Every now and then, the stock market exhibits irrational exuberance or pessimism. But these days, the market’s long-term trend is not irrational. For the first time since the Depression, events have aligned to create the very real possibility of something previously impossible: that the United States could fundamentally transition toward a more European welfare-state model.
“The market” is simply millions of decision-makers buying or selling based on future expectations. And they recognize a perfect storm when they see one. First, take vast economic upheaval and pain demanding attention. Second, add a popular new president with the “Old Keynesian” belief that solutions lie in major government spending and growth (where modern Keynsian models demonstrate limited impact of spending). Third, add the highly rare occurrence that both legislative bodies are of the same mindset with each other and the president, and the even rarer ability to veto most opposition to pass a radical restructuring into law. Finally, add the fact that this theoretical restructuring is no longer theory: the first steps are already being taken.
I ask: why wouldn’t the markets seem subdued? It was entirely logical for share values to descend from their October 2007 high, once we realized that our financial system had the cancer of securitized “nonconforming” loans that could never be repaid. Just as it was entirely logical for 2008 markets to recognize that we would probably have a President Obama – with a more European bent — dealing with our economic illness come January 2009.
Unfortunately, the European philosophy accepts there will be a permanent hit to business and employment because of the higher taxes needed to pay for higher government spending. For example, the Heritage Foundation’s James Sherk pointed out in an interview, Europe has averaged a 60 percent higher unemployment rate than America, and on average European workers remain unemployed more than 12 months compared to three to four months for American workers.
Presidents and policymakers should never react to day-to-day stock market movements, maintaining a long-term focus instead. But a true long-term focus will look to the past and recognize that U.S. affluence has been based on encouraging U.S. business and rejecting the European model. Yes, the economy is sick and we are working the cancer out of our system. But we shouldn’t risk killing the patient in the process.
Are Obama’s policies responsible for the stock market slide?
Since the conservative Washington Times announced “the honeymoon’s over” the day before Barack Obama took office, I suppose it only makes sense that the GOP 2012 game plan is to blame the president for a market slide that began its descent a full year before he came into power. Is the president turning us into — quelle horreur! — Europeans? Let’s take a closer look at just how much of this is Obama’s faute (that’s “fault”, for those of you still speaking English).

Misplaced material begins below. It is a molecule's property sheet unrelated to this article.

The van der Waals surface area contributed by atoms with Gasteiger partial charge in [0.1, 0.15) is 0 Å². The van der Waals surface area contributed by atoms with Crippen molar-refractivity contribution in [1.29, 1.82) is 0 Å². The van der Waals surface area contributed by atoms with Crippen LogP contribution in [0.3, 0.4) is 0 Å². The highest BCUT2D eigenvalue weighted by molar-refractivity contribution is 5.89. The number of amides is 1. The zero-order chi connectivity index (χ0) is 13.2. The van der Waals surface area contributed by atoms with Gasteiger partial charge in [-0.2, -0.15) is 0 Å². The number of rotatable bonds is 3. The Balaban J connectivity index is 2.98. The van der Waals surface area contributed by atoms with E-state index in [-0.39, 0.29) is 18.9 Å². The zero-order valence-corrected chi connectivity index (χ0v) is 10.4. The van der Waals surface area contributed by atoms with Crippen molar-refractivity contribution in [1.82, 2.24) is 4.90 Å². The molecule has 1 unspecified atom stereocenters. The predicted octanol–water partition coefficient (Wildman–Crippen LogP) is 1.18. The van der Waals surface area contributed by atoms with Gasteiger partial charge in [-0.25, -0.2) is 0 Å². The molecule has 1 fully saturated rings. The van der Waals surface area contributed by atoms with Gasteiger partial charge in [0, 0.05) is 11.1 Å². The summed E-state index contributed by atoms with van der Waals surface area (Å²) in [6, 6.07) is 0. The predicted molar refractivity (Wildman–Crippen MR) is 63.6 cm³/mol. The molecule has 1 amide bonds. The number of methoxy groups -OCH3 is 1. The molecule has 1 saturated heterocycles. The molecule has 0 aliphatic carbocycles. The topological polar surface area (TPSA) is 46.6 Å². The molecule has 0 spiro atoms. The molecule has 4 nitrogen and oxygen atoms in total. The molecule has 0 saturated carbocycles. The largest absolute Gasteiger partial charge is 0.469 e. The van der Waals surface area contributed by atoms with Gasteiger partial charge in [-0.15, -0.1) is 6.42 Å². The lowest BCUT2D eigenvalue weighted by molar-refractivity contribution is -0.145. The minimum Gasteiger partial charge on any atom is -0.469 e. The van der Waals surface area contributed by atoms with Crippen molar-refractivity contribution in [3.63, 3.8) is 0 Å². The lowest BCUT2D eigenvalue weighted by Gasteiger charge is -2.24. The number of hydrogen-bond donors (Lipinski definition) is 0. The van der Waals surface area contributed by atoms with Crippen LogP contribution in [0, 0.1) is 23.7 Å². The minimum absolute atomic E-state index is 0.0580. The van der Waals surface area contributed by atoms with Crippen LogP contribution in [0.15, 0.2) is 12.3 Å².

We know he didn’t invent the housing bubble or the credit crisis, we know he didn’t oversee the massive deregulation, all leading to the first large bailout on That Other Guy’s watch, and we’re pretty sure that the collective global economic meltdown isn’t his fault either.
In fairness, Obama is still learning how to walk that wobbly line that forces him to both chastise big business while he solicits our support in the government aid that might save it. Yet any inference that the market began to falter in anticipation of an Obama presidency is way off base. That was around the same time Lehman Brothers failed, WaMu was rescued and it literally looked like every bank in the country could go under. (I suppose the market rally the week before the election came because people suddenly decided John McCain had it in the bag? Hardly.)
These are uncertain times; it’s an era where a Comedy Central comedian feels more credible to us than an MSNBC analyst, where the once mighty GOP now turns, for direction and inspiration, to Jonathan Krohn, a 14-year-old with a knack for public speaking. No wonder political panic is rampant on the right. “Socialist” hasn’t had much traction; I can hardly blame them for throwing “European” against the market research wall, hoping the slur will stick.
Americans aren’t terrified of turning into Europeans; they’re rightly concerned about a deepening recession that impacts their lives on a daily basis. They have no trouble remembering and cherishing our proud capitalist roots, but you know what else sticks in their mind? That the perfect storm of events that brought us to this point has little to do with the leader we’re hoping will bring us to shore.